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Shortly after gaining independence from the British in 1957, the government of the then Federation of Malaya began to prepare development programs for its community. Among the prioritized policies was the national social policy, the evolution of which began in the late 1950s and continues to be developed well into the twenty-first century. The national social policies tend to address and tackle social problems such as education and training, unemployment, poverty, income disparity, housing, substance abuse, domestic violence, crime, ethnic and community relations, and health care (Abbas, 2003; Rani, 2007). The main objective of social policy was to improve the welfare of the community and particular groups such as women, youth, children, the elderly, the disabled, and ethnic groups or minorities. Thereafter, the government allocated large amounts of financial capital to execute the national social policy, particularly in health and education.

In 1971 the government introduced the New Economic Policy (NEP), which is a 20-year economic policy aimed to accelerate the process of eradicating poverty and restructuring society to correct social and economic imbalances. The NEP achieved its objectives to some extent when the percentage of poverty fell from 42.4 per cent in 1976 to 17.1 per cent in 1990, but failed to reach 30 per cent enterprise ownership by bumiputeras (in English, 'son of the earth/soil') (Funston, 2001). Consequently, the Outline Perspective Plan 2 was put into effect for a 10-year period (1991–2000) and was formed as a basis for Vision 2020. The newly revised plan focused on unity of socioeconomic development in order to enable citizens to enjoy better material, spiritual, and social welfare (Abbas, 2003; Mohd, 2009).

The central component of a development strategy is investment in health. The Malay government aims to provide a comprehensive, quality service by ensuring fairer distribution of services and improved access to health care. In the 1950s the priority of health-care programs was rural areas due to high infant and maternal mortality, and general mortality and morbidity rates, which were associated with poverty and underdevelopment. Therefore, health care services provided at that time were maternal and child health care, medical and dental care, immunization,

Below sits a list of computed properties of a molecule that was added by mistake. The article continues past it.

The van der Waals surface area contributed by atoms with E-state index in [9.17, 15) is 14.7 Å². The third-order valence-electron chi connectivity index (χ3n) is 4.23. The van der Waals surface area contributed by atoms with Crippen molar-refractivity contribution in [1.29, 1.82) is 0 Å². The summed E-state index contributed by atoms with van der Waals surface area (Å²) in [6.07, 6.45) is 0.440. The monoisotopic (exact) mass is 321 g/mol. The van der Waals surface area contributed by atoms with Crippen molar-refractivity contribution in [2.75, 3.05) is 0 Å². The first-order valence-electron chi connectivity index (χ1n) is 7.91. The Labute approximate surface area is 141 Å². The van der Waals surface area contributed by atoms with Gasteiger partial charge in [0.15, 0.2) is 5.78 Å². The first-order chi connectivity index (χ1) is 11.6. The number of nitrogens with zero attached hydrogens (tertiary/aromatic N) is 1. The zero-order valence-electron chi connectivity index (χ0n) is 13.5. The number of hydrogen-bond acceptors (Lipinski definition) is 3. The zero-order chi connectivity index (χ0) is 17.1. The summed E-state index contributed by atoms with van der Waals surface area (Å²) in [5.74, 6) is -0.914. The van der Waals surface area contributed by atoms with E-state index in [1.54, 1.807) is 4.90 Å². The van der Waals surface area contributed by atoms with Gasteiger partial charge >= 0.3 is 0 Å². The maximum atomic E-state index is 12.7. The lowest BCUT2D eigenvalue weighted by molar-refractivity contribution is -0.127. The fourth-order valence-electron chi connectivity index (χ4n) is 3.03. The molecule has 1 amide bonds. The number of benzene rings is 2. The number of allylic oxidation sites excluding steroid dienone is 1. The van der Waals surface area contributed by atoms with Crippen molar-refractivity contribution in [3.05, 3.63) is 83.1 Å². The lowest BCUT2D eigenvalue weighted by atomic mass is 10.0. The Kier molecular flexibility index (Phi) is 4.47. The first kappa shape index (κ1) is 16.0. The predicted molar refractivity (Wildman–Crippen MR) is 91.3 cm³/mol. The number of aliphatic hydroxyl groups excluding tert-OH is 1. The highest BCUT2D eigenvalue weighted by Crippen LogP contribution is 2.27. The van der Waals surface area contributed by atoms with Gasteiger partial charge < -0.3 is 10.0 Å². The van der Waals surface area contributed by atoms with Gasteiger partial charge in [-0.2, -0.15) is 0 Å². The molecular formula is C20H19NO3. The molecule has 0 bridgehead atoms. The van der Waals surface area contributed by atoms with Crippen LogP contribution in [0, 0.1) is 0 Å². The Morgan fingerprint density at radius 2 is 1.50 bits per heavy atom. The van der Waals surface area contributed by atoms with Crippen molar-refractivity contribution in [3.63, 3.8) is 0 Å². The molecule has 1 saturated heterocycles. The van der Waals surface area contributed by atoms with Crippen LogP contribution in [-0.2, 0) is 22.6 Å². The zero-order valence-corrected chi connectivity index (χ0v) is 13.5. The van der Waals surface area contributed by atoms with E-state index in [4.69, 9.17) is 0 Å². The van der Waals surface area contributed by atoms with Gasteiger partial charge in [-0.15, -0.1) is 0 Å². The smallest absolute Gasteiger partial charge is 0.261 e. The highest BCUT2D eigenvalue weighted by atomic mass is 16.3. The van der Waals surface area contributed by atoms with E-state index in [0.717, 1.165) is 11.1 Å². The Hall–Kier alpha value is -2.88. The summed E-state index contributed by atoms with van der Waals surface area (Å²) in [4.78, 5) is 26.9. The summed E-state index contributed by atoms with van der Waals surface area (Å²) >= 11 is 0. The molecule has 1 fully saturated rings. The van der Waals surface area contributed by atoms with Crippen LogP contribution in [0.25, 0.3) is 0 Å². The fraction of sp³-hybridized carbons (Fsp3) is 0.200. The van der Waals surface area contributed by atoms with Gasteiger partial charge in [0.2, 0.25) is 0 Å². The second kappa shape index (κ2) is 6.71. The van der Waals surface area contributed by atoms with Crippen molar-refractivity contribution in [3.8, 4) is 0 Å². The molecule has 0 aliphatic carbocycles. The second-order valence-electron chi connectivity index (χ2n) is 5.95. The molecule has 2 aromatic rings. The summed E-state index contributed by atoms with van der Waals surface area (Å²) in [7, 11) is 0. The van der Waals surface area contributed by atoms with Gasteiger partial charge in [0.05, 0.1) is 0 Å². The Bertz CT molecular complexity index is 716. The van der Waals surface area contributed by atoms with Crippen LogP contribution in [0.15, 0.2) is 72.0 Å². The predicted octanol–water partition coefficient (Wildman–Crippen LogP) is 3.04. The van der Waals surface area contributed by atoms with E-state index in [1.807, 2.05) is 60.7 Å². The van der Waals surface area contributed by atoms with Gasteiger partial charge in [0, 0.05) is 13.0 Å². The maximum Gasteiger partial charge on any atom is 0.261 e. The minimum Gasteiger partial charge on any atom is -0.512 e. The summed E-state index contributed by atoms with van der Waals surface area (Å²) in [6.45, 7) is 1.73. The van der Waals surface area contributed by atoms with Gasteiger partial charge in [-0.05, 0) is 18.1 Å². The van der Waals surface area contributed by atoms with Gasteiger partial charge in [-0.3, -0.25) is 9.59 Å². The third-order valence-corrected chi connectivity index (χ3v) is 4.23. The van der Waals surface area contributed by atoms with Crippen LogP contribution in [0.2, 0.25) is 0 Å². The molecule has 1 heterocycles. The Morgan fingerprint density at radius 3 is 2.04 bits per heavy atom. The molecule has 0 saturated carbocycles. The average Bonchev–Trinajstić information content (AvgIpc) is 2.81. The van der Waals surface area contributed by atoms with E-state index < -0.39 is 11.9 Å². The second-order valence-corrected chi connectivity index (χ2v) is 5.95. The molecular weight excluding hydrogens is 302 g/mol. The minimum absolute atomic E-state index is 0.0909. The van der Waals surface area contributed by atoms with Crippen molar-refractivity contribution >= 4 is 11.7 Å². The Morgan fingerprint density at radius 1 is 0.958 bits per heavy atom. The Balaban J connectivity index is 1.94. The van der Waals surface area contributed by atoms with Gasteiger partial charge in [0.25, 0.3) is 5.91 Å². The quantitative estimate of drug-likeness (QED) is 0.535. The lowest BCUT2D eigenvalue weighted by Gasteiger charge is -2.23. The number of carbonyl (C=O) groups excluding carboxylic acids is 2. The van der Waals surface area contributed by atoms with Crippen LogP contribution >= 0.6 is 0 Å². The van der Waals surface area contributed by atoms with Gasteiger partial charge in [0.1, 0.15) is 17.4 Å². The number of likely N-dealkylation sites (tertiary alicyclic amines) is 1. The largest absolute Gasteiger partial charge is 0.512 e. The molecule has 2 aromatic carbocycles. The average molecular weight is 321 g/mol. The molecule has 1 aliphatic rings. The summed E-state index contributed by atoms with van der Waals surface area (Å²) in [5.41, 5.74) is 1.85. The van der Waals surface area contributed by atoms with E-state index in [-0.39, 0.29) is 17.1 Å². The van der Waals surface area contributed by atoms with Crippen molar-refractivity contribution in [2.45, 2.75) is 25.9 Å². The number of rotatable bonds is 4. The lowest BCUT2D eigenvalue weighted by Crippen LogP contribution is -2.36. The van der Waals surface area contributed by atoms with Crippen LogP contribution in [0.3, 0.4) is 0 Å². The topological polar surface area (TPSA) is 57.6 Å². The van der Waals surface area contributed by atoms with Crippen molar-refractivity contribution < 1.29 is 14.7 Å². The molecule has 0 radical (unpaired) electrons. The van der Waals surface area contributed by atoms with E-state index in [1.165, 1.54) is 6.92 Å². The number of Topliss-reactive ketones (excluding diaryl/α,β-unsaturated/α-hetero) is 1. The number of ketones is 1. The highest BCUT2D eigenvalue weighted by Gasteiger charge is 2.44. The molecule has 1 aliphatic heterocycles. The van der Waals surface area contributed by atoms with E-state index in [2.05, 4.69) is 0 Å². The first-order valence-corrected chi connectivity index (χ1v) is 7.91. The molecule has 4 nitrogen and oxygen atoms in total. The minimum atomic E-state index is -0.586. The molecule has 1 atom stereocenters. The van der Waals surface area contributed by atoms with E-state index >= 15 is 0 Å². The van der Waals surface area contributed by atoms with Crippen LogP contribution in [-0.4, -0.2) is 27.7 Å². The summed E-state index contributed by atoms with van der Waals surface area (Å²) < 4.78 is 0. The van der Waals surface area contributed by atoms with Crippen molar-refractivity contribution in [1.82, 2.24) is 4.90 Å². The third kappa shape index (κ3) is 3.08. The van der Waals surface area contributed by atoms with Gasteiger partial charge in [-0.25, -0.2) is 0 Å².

family planning, communicable disease control, and environmental sanitation. These services continue according to need and in addition, the government continues to establish hospitals that provide a wide range of care in urban areas and medical social workers in every state hospital. The government allocated Ringgit Malaysia (RM) 5.5 billion or 14.7 per cent of the social sector budget and 5 per cent of the total development budget to health services, for the period 2001–2005 (Abbas, 2003).

The federal government focuses on education for all while the state governments add to this with Islamic education. The objectives of the education policy are to (1) provide an education for all Malaysians; (2) generate an adequate pool of national human resources; (3) produce sound, well-rounded individuals; and (4) produce a loyal and a united nation. As a result, the literacy rate in Malaysia increased to 93.8 per cent in 2000. Preschool, primary, secondary, and tertiary education programs are implemented with 11 years of free schooling by the Ministry of Education. Allocation of RM 17.5 billion or 56 per cent of the development expenditure of the social sector and 17.7 per cent of the total development expenditure were spent on developing education, tertiary education, and training for the period 1996–2000 (Abbas, 2003).

Even after 52 years of independence, the government is still very attentive to the well-being of Malaysians. Various social policies have been introduced to safeguard the welfare of susceptible and vulnerable groups and the core of every policy promotes national unity and poverty eradication, which in turn form the basis of a stable nation preparing Malaysia to be a fully-developed nation by 2020.

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